I would almost immediately have a chance to find out. On Aug. 29, Aaron Danielson, a Trump supporter and member of the right-wing group Patriot Prayer, was shot dead after participating in a pro-Trump caravan on the streets of Portland. The man suspected of killing him, Michael Reinoehl, was an antifa supporter who claimed to have been acting in defense of himself and others. The story, predictably, became a Rorschach test, some on the left seeing it as evidence that, as a woman who’d never met Mr. Danielson shouted through a bullhorn: “Our community can hold its own without the police. We can take out the trash on our own.” She added that she was “not sad” that a “fascist died tonight,” deriding Mr. Danielson with an expletive.
Kate Brown, the governor of Oregon, tried to tighten security by fortifying the local police with nearby sheriff’s deputies and Oregon State Police troopers. But the sheriffs of Clackamas and Washington counties rejected the governor’s plan, taking pains to criticize Portland’s approach to crime as they did so.
After Mr. Reinoehl was killed by officers from a federally led fugitive task force on Sept. 3, there were attempts on the left to lionize him as a casualty of the fight for racial justice. The standoff, even with lives at risk, reified for me how spring-loaded people were for the other side to be at fault, how ready to refashion events into what could be seen as useful weaponry.
Kyle Rittenhouse says he went into the streets of Kenosha with the mission to protect property and people. His father and other relatives lived in Kenosha, he had worked as a lifeguard there, and had a military-style semiautomatic rifle stashed at the home of a friend’s stepfather. The night of Aug. 25, Mr. Rittenhouse, who was 17 at the time, carrying a first aid kit and the rifle, waded into the mayhem with hazy ideas of helping, maybe of heroics. He ended up killing two men and badly injuring another. That it went terribly wrong is inarguable.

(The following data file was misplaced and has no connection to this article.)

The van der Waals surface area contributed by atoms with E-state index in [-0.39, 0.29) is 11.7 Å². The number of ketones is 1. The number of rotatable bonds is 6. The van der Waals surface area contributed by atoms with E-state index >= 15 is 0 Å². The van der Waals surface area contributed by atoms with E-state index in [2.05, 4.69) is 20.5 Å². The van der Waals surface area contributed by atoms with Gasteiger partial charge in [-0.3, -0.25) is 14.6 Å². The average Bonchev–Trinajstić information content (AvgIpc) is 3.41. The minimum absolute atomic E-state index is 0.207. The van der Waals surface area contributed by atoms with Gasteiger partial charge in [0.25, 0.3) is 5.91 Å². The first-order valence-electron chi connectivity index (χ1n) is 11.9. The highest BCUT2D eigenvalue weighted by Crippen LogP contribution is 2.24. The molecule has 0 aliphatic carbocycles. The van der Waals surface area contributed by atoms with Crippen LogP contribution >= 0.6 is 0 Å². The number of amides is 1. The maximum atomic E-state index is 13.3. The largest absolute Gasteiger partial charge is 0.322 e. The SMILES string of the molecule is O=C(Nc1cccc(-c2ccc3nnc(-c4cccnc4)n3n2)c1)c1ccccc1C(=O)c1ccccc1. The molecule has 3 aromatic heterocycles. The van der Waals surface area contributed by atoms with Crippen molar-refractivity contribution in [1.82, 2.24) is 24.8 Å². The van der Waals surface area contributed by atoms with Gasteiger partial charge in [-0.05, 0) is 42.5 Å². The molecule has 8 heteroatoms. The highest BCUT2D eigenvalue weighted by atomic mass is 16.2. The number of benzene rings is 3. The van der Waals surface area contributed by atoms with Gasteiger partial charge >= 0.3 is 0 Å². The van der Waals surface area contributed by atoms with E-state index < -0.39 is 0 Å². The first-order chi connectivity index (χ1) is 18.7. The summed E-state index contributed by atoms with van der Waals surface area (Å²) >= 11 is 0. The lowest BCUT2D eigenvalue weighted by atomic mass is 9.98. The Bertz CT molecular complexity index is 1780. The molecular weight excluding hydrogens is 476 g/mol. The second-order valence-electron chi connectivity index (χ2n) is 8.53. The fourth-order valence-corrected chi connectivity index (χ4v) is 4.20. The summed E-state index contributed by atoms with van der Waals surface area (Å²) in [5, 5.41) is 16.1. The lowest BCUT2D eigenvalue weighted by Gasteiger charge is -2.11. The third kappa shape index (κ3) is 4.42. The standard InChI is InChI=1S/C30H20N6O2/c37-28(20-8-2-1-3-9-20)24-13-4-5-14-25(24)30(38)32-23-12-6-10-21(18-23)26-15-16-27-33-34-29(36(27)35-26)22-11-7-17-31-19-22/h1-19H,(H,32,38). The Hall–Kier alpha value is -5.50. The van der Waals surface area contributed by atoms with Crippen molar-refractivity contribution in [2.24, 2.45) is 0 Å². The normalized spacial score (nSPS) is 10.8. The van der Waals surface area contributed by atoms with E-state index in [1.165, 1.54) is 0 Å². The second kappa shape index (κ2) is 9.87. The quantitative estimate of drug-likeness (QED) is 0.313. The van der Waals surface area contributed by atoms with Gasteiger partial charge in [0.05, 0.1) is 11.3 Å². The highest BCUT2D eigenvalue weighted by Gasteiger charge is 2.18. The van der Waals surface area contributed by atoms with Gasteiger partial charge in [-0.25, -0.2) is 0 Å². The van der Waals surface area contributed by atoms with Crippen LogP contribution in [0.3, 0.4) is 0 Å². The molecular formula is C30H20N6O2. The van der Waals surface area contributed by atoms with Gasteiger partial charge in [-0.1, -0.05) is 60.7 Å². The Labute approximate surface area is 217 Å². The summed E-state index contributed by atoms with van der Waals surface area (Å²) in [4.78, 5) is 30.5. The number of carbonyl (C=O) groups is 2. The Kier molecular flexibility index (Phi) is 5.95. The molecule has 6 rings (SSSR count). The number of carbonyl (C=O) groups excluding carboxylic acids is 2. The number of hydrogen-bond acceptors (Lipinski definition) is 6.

Also inarguable is that many see Mr. Rittenhouse as symbolic of the very worst of the other side. There is no hope of consensus regarding what happened in Kenosha on Aug. 25, 2020. There are those who believe that Mr. Rittenhouse’s actions were sensible or even laudable — the city had descended into lawlessness; the teenager, however benightedly, believed that he could offer some semblance of protection. They are not going to convince those who see Mr. Rittenhouse as something else entirely — the embodiment of white privilege and the far-right thuggery it enables — that his acquittal last week is anything but proof of a justice system beyond redemption and a rationale for both protests and riots. As a young man not much older than Mr. Rittenhouse told me in Portland in July 2020: “We’ve tried for 20 years to do it another way. It hasn’t worked. Nothing changes except with violence.”
If there is any hope that last week’s not-guilty verdict might do any good, might bridge the divide so many seem to prize and which every day gets an assist from the press, it is that we realize we need not continue this battle, that we can make Mr. Rittenhouse the last example of this particular war. Some on the right have sought to valorize Mr. Rittenhouse with in-your-face theatrics. Yet there has been little to no violence since the verdict; protests in Kenosha have been peaceful. I hope that this might be the moment we admit that our fear of the other birthed the events we claim to despise, that we created them and they have brought misery, and that we might now summon the courage and curiosity to look toward one another and say, we see how this happened, what can we make happen next?
Nancy Rommelmann (@NancyRomm) is a journalist and the founder of Paloma Media. She is the author, most recently, of “To the Bridge: A True Story of Motherhood and Murder.”
The Times is committed to publishing a diversity of letters to the editor. We’d like to hear what you think about this or any of our articles. Here are some tips. And here’s our email: [email protected].
Follow The New York Times Opinion section on Facebook, Twitter (@NYTopinion) and Instagram.